Association between Thyroid Dysfunction and Type II Diabetes Mellitus among Adults in Benghazi City

Anan, Noha Mohammed (2019-09-19)

Diabetes mellitus is a chronic metabolic disease characterized by hyperglycemia. Normally when levels of glucose are elevated in the blood, the insulin is released from pancreatic cells and acts to increase the cells’ uptake of glucose; where it’s used to release energy (muscle cells) or stored for later use (liver and fat cells). In diabetes, it is caused by either a defect in insulin secretion or an insufficient response from the target cells (Dean and McEntyre, 2004). Chronic hyperglycemia causes a long-term and possibly life-threatening complications which include retinopathy, nephropathy and neuropathy (Association, 2014). It also causes an increased risk of heart disease ranging from to 2-to-4 folds. Diabetic patients are classified according to the pathogenicity of the disease. Most are classified into two types: either there is a complete absent of insulin due to autoimmune destruction of pancreatic beta cells, referred to as type 1 diabetes mellitus (T1DM); or there is a resistance to insulin action, referred to as type 2 diabetes mellitus (T2DM). It is common for insulin resistance to be accompanied by defects in its secretion (Olokoba, Obateru and Olokoba, 2012).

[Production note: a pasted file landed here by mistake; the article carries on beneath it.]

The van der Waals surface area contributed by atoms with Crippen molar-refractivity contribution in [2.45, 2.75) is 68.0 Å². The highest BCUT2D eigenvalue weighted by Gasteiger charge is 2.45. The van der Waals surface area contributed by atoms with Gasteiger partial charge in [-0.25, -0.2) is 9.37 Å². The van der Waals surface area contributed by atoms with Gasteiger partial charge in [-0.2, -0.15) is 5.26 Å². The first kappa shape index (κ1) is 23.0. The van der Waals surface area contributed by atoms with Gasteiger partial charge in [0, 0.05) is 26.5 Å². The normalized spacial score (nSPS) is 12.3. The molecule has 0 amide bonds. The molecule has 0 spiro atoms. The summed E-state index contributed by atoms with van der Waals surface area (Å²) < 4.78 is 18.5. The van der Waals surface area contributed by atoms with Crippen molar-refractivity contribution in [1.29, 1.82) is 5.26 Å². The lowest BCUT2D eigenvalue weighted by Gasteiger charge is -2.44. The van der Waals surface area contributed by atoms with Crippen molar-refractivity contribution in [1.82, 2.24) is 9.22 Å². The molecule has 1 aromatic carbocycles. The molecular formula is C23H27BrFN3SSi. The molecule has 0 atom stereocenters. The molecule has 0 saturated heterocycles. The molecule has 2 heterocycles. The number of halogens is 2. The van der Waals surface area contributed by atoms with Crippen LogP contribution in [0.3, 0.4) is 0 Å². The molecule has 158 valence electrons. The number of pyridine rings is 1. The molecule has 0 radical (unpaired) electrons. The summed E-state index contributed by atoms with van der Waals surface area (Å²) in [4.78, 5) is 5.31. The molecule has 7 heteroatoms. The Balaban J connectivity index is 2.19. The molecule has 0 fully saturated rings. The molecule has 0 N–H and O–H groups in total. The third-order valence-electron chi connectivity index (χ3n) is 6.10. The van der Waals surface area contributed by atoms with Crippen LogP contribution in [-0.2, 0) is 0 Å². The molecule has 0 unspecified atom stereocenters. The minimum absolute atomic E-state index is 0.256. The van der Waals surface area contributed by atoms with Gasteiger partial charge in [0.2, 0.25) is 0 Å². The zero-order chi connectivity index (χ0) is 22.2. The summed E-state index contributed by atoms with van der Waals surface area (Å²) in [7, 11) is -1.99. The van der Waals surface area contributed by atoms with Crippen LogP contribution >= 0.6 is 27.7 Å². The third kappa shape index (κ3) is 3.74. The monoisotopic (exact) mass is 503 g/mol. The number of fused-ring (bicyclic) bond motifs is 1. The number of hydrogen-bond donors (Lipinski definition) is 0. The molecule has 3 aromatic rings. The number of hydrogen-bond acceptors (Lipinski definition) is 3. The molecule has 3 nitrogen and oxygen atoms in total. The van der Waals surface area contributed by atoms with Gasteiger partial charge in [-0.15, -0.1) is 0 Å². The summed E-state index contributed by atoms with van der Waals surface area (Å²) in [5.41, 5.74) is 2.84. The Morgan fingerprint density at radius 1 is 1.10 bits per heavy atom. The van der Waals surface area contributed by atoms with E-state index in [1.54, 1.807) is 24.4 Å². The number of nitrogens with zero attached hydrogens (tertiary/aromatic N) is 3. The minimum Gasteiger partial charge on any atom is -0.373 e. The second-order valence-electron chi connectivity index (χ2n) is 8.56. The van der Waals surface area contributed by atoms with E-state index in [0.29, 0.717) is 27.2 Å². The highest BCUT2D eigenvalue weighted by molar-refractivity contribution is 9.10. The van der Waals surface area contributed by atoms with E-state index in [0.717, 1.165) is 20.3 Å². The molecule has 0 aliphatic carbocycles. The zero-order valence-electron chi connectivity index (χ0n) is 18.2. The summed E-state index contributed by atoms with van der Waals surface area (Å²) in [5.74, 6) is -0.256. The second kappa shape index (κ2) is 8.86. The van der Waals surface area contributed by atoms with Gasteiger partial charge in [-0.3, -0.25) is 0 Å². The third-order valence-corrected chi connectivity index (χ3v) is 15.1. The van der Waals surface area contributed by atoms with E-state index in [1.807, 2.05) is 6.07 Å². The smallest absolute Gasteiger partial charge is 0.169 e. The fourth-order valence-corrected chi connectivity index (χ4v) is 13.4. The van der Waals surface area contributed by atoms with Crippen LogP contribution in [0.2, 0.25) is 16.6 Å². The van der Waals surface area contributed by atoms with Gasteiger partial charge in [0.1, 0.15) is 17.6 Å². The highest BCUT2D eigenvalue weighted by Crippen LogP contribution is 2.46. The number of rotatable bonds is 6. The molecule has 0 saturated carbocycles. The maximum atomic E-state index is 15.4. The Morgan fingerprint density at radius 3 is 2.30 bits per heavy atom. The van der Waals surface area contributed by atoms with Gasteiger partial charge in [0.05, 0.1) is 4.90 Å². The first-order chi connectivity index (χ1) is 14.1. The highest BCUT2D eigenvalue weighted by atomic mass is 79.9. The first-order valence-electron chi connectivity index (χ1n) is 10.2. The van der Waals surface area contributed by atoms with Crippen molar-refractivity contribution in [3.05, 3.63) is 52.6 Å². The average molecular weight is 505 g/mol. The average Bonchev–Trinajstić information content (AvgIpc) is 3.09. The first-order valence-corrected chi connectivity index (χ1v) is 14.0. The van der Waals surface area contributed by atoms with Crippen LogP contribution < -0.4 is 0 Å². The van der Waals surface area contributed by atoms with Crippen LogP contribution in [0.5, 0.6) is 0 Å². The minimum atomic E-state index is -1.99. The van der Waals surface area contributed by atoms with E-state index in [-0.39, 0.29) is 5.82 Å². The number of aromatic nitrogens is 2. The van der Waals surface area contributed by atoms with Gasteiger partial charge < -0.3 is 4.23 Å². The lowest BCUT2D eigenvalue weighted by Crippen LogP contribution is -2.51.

Diabetes mellitus is one of the most common endocrine disorders and is often classified as type 1 and type 2 according to its pathogenicity. Type 2 is due insulin resistance, which is when the target cells don’t respond to insulin. It is seen more in older age groups and associated with obesity. Insulin and thyroid hormones influence one another, if the thyroid function is disturbed in diabetic patients; the glycemic control is negatively affected. The aim of the study was to assess the frequency and pattern of thyroid dysfunction in type 2 diabetic patients. The participants (n=90) included diabetic patients (n=71) and control (n=19). Thyroid status was evaluated and 8.45% of diabetic patients were shown to have subclinical hypothyroidism, while in the control group, the prevalence of subclinical hypothyroidism was 10.53%. No other types of thyroid disorders were found. Statistical analysis was performed and showed no significant relationship between thyroid dysfunction and the following: gender, age, BMI, duration of diabetes, usage of insulin and oral hypoglycemic agents or hypertension, in either diabetic or control group. The prevalence of thyroid autoimmunity among the patients was 14.08%. The prevalence was higher in females than males (20.51% vs. 6.25%) in the diabetic group as well as in the control group (16.67% vs. 14.29%).

Attribution 3.0 United States
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